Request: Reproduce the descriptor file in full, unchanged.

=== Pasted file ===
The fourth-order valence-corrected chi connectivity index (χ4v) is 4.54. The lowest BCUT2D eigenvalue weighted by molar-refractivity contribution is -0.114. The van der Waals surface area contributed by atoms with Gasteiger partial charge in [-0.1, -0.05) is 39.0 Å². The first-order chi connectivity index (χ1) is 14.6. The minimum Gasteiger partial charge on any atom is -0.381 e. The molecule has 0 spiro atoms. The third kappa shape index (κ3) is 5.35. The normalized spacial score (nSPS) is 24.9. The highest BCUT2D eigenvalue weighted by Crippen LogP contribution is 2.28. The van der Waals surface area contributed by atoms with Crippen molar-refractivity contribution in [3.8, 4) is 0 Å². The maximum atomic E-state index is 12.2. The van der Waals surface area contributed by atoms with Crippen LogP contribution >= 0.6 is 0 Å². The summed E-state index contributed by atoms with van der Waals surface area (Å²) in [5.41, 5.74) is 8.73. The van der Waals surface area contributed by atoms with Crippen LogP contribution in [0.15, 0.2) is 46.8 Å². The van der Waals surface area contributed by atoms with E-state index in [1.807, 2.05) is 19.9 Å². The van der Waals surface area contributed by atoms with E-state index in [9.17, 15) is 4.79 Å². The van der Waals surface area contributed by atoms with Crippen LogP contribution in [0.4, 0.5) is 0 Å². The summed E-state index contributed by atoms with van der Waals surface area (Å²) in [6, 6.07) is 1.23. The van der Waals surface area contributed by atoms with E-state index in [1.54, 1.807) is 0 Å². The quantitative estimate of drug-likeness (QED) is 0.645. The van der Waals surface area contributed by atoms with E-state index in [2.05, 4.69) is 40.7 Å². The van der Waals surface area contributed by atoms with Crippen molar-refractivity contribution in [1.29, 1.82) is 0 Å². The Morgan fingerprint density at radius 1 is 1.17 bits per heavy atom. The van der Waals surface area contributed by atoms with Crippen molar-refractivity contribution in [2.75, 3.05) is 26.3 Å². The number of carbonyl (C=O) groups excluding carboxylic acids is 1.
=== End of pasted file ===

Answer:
The fourth-order valence-corrected chi connectivity index (χ4v) is 4.54. The lowest BCUT2D eigenvalue weighted by molar-refractivity contribution is -0.114. The van der Waals surface area contributed by atoms with Gasteiger partial charge in [-0.1, -0.05) is 39.0 Å². The first-order chi connectivity index (χ1) is 14.6. The minimum Gasteiger partial charge on any atom is -0.381 e. The molecule has 0 spiro atoms. The third kappa shape index (κ3) is 5.35. The normalized spacial score (nSPS) is 24.9. The highest BCUT2D eigenvalue weighted by Crippen LogP contribution is 2.28. The van der Waals surface area contributed by atoms with Crippen molar-refractivity contribution in [3.8, 4) is 0 Å². The maximum atomic E-state index is 12.2. The van der Waals surface area contributed by atoms with Crippen LogP contribution >= 0.6 is 0 Å². The summed E-state index contributed by atoms with van der Waals surface area (Å²) in [5.41, 5.74) is 8.73. The van der Waals surface area contributed by atoms with Crippen LogP contribution in [0.15, 0.2) is 46.8 Å². The van der Waals surface area contributed by atoms with E-state index in [1.807, 2.05) is 19.9 Å². The van der Waals surface area contributed by atoms with E-state index in [9.17, 15) is 4.79 Å². The van der Waals surface area contributed by atoms with Crippen LogP contribution in [0.4, 0.5) is 0 Å². The summed E-state index contributed by atoms with van der Waals surface area (Å²) in [6, 6.07) is 1.23. The van der Waals surface area contributed by atoms with E-state index in [1.54, 1.807) is 0 Å². The quantitative estimate of drug-likeness (QED) is 0.645. The van der Waals surface area contributed by atoms with E-state index in [2.05, 4.69) is 40.7 Å². The van der Waals surface area contributed by atoms with Crippen molar-refractivity contribution in [1.29, 1.82) is 0 Å². The Morgan fingerprint density at radius 1 is 1.17 bits per heavy atom. The van der Waals surface area contributed by atoms with Crippen molar-refractivity contribution in [2.75, 3.05) is 26.3 Å². The number of carbonyl (C=O) groups excluding carboxylic acids is 1.